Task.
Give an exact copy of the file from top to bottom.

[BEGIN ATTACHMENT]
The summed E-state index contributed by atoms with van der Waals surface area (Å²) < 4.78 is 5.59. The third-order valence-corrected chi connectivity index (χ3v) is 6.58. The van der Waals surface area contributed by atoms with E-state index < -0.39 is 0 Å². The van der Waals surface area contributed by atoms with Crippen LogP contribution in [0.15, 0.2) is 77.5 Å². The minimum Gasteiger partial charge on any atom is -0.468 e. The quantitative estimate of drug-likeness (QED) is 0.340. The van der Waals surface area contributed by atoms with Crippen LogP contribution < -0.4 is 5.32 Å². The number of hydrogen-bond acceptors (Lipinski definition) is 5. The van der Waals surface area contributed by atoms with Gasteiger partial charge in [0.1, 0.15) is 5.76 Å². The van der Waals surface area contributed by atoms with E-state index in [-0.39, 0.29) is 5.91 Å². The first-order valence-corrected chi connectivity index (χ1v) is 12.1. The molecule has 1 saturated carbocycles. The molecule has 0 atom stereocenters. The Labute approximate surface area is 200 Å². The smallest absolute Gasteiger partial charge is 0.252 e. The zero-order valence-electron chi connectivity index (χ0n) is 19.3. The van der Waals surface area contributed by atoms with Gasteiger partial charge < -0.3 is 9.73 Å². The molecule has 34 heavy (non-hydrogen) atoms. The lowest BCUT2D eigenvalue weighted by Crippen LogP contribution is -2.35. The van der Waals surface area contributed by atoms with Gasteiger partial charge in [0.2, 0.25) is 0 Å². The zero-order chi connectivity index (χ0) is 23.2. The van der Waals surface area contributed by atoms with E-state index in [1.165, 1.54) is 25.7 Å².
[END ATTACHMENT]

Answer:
The summed E-state index contributed by atoms with van der Waals surface area (Å²) < 4.78 is 5.59. The third-order valence-corrected chi connectivity index (χ3v) is 6.58. The van der Waals surface area contributed by atoms with E-state index < -0.39 is 0 Å². The van der Waals surface area contributed by atoms with Crippen LogP contribution in [0.15, 0.2) is 77.5 Å². The minimum Gasteiger partial charge on any atom is -0.468 e. The quantitative estimate of drug-likeness (QED) is 0.340. The van der Waals surface area contributed by atoms with Crippen LogP contribution < -0.4 is 5.32 Å². The number of hydrogen-bond acceptors (Lipinski definition) is 5. The van der Waals surface area contributed by atoms with Gasteiger partial charge in [0.1, 0.15) is 5.76 Å². The van der Waals surface area contributed by atoms with E-state index in [-0.39, 0.29) is 5.91 Å². The first-order valence-corrected chi connectivity index (χ1v) is 12.1. The molecule has 1 saturated carbocycles. The molecule has 0 atom stereocenters. The Labute approximate surface area is 200 Å². The smallest absolute Gasteiger partial charge is 0.252 e. The zero-order valence-electron chi connectivity index (χ0n) is 19.3. The van der Waals surface area contributed by atoms with Gasteiger partial charge < -0.3 is 9.73 Å². The molecule has 34 heavy (non-hydrogen) atoms. The lowest BCUT2D eigenvalue weighted by Crippen LogP contribution is -2.35. The van der Waals surface area contributed by atoms with Gasteiger partial charge in [0.2, 0.25) is 0 Å². The zero-order chi connectivity index (χ0) is 23.2. The van der Waals surface area contributed by atoms with E-state index in [1.165, 1.54) is 25.7 Å².